A Mesa, Arizona businessman learned about eminent domain abuse the hard way. When Bailey said he didn’t want to sell his family-owned brake shop, the city tried to use its power of eminent domain to take his property and give it to a local developer in the name of economic development. Bailey won in court, and Arizona passed Proposition 207 to help protect private property from such abuse. The Goldwater Institute developed Proposition 207 and is monitoring its success, and is committed to ensuring that government respects private property.
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New Goldwater Institute Lawsuit Challenges Mesa Cultural Facilities Impact FeePosted on September 05, 2007 | Type: Press Release
Group seeks strict adherence to law requiring fees be directly related to new growth
Smoking ban violates business owner's property rightsPosted on May 11, 2007 | Type: Op-Ed | Author: Mark Brnovich
We have been inundated with stories about the statewide smoking ban that went into effect last week. Reports indicated that patrons cheered at some establishments when the ban became effective on May 1st.
Nothing to Cheer AboutPosted on May 08, 2007 | Type: Blog
We have been inundated with stories about the statewide smoking ban that went into effect last week. Reports indicated that patrons cheered at some establishments when the ban became effective on May 1st. The Arizona Republic noted, The air in the Valley just got a little bit clearer, at least inside.
The Empire strikes backPosted on April 24, 2007 | Type: In the News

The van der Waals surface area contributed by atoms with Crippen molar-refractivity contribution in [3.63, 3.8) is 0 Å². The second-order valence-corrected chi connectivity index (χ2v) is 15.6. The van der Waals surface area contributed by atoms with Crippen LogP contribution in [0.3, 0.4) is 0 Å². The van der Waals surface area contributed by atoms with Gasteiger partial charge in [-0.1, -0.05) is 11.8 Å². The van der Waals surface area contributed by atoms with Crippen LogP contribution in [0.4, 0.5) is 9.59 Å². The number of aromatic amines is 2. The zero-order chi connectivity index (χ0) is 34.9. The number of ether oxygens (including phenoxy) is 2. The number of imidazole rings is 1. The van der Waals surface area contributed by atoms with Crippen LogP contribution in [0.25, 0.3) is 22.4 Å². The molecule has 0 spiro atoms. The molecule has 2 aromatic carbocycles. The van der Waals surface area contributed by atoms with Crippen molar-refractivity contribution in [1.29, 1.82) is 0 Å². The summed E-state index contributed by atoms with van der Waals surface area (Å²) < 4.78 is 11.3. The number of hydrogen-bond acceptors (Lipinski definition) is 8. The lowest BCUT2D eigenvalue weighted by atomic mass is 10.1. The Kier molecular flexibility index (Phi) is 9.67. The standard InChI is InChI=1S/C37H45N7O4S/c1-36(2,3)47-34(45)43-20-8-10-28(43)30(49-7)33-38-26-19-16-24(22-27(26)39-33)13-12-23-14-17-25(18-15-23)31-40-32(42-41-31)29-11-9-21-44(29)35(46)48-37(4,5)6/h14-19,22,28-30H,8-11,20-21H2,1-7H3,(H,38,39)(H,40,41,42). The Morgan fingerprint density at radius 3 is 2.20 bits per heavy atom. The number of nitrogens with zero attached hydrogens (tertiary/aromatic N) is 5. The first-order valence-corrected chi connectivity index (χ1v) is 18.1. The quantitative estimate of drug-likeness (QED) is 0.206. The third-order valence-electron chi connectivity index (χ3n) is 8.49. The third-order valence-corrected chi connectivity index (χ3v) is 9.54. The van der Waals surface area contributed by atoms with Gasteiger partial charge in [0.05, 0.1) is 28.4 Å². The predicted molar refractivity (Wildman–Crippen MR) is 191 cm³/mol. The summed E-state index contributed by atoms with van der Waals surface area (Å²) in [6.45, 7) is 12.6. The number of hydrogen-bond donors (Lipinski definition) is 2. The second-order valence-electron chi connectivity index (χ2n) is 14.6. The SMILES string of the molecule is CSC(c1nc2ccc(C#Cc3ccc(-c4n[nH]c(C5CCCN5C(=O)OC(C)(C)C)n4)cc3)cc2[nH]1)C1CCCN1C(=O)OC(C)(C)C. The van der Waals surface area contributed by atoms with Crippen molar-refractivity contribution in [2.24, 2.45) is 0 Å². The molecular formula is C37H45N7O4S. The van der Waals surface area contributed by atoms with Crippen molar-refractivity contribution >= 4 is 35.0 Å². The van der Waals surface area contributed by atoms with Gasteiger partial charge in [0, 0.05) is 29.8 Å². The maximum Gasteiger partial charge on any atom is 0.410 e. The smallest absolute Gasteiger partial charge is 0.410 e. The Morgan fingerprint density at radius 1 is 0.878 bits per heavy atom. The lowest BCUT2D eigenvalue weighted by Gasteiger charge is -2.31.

Arizona voters sent a resounding message to their government: hands off our property. Passing Proposition 207 by a 65 percent majority, despite doomsday scenarios from elected officials and bureaucrats, the voters put the clamps on regulations that exceed normal governmental purposes and diminish the value of private property.
Property values shock taxpayersPosted on March 28, 2007 | Type: In the News
As in years past, some disgruntled Cochise County taxpayers have been mystified this year by their increase in property value assessment, in light of the cooling real estate market. An anachronism of the valuation timetable causes this perceived problem, said Cochise County Assessor Philip Leiendecker. "It's a statewide statutory process and part of the problem here, really, is the valuation timetable placed by the legislature," the county assessor said. The 2008 valuation mailed out Feb. 28 is based on the market-value estimations from June 2005 to July 2006. "That period is when the big boom occurred," Leiendecker said. And those assessments will not be applied until next year's tax bills, he said.